South Sudan government to review U.N. decision on extra troops

JUBA (Reuters) - South Sudan said on Sunday it would consider the U.N.’s decision to authorize sending extra troops to the country following an eruption of fierce fighting, softening its stance after initially rejecting the initiative.

The U.N. Security Council voted to authorize an extra 4,000 troops on Friday, drawing a swift response from South Sudan’s presidential spokesman who said the government would oppose the move, calling it a bid by the United Nations to take over the country.

The U.N. decision followed several days of fierce fighting in the capital Juba last month that raised fears of a slide back into civil war after more than two years of conflict in the world’s youngest nation, which gained independence in 2011.

“After lengthy deliberation of the document (U.N. resolution), it is clear that this document has some pros and cons,” Information Minister Michael Makuei told a news conference after an emergency cabinet meeting on the issue.

“It is decided that this process be taken to the executive and then parliament so that ... a decision (is) taken by the whole government,” he said without giving a timeframe.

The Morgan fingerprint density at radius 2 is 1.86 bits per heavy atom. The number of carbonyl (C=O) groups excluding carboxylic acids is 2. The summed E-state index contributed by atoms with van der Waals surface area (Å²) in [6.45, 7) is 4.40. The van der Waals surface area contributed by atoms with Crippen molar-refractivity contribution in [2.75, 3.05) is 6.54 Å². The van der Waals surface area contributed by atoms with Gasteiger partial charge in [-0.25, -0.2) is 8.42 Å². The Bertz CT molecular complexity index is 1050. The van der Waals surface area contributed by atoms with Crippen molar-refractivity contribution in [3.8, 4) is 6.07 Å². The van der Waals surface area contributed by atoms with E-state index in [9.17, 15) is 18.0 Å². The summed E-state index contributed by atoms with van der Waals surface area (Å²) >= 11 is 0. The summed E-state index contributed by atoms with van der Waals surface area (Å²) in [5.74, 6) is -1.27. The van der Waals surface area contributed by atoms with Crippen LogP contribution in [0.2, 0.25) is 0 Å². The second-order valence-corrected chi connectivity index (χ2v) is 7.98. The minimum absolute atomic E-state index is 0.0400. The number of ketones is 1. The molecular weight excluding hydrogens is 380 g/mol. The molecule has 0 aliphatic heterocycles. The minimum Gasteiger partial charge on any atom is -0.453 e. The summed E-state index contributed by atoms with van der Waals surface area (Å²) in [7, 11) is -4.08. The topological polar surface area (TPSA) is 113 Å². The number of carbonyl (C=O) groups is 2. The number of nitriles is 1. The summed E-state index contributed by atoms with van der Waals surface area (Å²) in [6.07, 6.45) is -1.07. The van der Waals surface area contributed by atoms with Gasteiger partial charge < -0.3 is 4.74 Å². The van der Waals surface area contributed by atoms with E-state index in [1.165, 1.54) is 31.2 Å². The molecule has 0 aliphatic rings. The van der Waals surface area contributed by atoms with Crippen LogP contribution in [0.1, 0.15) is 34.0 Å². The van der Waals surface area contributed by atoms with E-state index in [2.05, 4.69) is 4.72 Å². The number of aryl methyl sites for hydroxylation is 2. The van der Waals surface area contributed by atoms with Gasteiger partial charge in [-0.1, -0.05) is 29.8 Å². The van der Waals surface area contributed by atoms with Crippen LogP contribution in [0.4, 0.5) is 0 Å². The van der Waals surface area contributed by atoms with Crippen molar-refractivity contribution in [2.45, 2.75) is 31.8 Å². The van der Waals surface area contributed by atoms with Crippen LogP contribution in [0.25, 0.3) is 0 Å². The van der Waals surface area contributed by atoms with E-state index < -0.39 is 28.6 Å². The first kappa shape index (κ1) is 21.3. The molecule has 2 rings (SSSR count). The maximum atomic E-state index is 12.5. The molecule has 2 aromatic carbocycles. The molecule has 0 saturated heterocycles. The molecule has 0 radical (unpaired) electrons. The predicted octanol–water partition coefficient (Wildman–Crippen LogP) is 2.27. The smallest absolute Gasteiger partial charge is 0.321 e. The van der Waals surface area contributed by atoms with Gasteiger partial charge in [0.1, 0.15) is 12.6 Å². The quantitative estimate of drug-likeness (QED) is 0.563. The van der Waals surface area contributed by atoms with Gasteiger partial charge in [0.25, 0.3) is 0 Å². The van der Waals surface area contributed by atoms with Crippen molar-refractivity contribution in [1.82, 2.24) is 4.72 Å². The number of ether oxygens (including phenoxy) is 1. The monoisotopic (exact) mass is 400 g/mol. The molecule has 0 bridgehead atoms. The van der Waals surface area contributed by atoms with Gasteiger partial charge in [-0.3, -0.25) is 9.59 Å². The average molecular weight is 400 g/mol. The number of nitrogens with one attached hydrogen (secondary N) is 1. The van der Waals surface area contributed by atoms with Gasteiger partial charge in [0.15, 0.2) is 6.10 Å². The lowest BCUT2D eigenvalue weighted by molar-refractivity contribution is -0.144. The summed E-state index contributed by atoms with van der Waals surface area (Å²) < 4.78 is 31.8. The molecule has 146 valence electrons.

The extra U.N. troops, described as a protection force that has the backing of regional African nations, will fall under the command of the existing 12,000-strong U.N. mission UNMISS.

The U.N. resolution had threatened an arms embargo if South Sudan did not cooperate.

Sunday’s meeting followed another flare-up of fighting southwest of the capital on Saturday between forces loyal to President Salva Kiir and opposition troops, led by his former deputy Riek Machar. Each side blamed the other for the violence.

Steven Lodu Onseimo, the information minister for Yei region where Saturday’s clashes took place, told Reuters two civilians and a soldier were killed but said the area was calm on Sunday.

Witnesses had reported heavy gunfire around Yei, which lies on a road linking Juba with neighboring Uganda.

Longstanding political differences between Kiir and Machar first erupted into conflict in late 2013. They signed a peace deal in August 2015, but sporadic fighting continued.

Machar had recently returned to Juba to resume his role as deputy again when the July clashes in Juba flared. Machar then withdrew with his forces from the capital.

Writing by Edmund Blair; editing by Jason Neely and Susan Fenton